What can successful system-wide shifts to learner-centered, competency-based models look like? Take a look at three districts and schools with whom we partner in Vermont:
Franklin Northeast Supervisory Union is in year 2 of “going gradeless”. Instead of letter grades, teachers provide opportunities for skill acquisition and track proficiency.
Two Rivers Supervisory Union created a process by which instructors can systematically step away from a content focus and rewrite their curriculum to be competency-based.
Bethel School is emphasizing flexible pathways, where mastery of graduation requirements can be demonstrated through extracurriculars, classes, personalized project-based learning, and activities with professionals in the community.
Collectively, their students are engaged, community members are informed, and teachers are innovating as they take on the challenges of instructional change.
Fortunately, the secret sauce that helped these schools and districts make significant shifts and transitions is not dependent on state policies or local school boards. And, there isn't "something in the water” in Vermont. Rather, their recipe for success can be replicated and effective in any type of school, any size of district, and in any state.
What is this little-known recipe? Prepare yourself, because its simplicity may be disarming as it’s very common sense. Are you ready? Here it is—
Walk the talk: do as you ask others to do.
If you ask teachers to give their learners voice, then give your teachers voice in their professional learning.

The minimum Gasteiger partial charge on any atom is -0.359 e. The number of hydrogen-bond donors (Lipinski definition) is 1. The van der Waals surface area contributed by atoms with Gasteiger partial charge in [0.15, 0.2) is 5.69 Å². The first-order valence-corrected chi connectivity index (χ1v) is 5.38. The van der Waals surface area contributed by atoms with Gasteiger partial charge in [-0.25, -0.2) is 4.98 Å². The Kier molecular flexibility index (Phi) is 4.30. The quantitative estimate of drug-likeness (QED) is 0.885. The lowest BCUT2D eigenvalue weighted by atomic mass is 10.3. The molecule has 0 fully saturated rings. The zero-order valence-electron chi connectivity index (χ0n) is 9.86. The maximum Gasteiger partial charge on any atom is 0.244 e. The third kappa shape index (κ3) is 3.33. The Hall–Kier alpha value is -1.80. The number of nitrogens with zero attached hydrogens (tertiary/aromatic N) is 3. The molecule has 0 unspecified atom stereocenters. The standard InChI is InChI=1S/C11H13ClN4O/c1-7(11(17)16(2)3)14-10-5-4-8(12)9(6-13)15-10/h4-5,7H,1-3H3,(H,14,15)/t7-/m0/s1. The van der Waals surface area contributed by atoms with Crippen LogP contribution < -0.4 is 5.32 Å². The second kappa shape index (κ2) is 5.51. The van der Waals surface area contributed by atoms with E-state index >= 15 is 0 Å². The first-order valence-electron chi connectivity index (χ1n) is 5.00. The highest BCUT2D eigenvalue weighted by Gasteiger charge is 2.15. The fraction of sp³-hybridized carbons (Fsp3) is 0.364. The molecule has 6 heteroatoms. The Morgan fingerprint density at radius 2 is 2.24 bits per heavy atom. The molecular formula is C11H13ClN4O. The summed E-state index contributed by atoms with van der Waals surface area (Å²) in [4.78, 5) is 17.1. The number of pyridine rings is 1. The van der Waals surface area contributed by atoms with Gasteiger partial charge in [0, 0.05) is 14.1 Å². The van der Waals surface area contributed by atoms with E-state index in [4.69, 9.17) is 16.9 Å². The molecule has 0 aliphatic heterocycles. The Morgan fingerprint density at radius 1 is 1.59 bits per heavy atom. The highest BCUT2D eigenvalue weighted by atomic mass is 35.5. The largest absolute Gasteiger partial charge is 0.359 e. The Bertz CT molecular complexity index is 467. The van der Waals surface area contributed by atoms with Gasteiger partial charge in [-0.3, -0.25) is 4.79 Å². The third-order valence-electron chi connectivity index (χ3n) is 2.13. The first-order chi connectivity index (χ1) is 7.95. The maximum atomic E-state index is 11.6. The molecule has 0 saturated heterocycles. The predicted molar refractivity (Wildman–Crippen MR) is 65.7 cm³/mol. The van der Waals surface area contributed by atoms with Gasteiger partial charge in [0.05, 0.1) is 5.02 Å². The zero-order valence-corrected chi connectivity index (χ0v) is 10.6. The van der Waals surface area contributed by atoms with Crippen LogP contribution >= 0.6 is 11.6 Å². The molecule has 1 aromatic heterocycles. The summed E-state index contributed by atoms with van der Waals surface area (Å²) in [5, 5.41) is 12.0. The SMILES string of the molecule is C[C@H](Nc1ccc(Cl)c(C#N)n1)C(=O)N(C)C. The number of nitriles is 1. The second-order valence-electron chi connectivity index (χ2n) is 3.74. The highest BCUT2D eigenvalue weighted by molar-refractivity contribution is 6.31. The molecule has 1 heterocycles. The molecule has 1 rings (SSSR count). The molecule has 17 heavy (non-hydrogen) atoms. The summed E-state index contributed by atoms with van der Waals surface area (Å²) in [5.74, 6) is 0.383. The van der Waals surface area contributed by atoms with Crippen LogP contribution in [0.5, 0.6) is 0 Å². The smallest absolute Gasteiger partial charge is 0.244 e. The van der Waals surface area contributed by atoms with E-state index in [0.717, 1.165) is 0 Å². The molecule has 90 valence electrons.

If learner choice is expected in the classroom experience, then choice is also made available for teachers as they shift their instruction and curriculum.
If teachers must raise student engagement by providing learners a sense of purpose and ownership, then concurrently teachers and parents are provided such opportunities in the change process.
These schools and districts have progressed rapidly and successfully to be learner-centered and competency-based because they walk the talk.
As a principal at one of these schools sums it up, “We’re all learners”. I agree, and this leads me to ask, if we’re all learners, why would schools or districts not utilize the same research-driven strategies of learning science with their educators? Professional learning and the constructs of initiatives can, in many ways, embody the new modes of instruction, curriculum design, and assessment which schools and districts are asking their educators to practice and adopt. In this way, integration of a new model happens within the process of the implementation.
Following this simple recipe of learner agency with teachers, learners, and parents, you can build a community of learners who will feel and believe, know and understand, that they are in this all together. They will be invested and committed to the shift you’re trying to make and you’ll see results.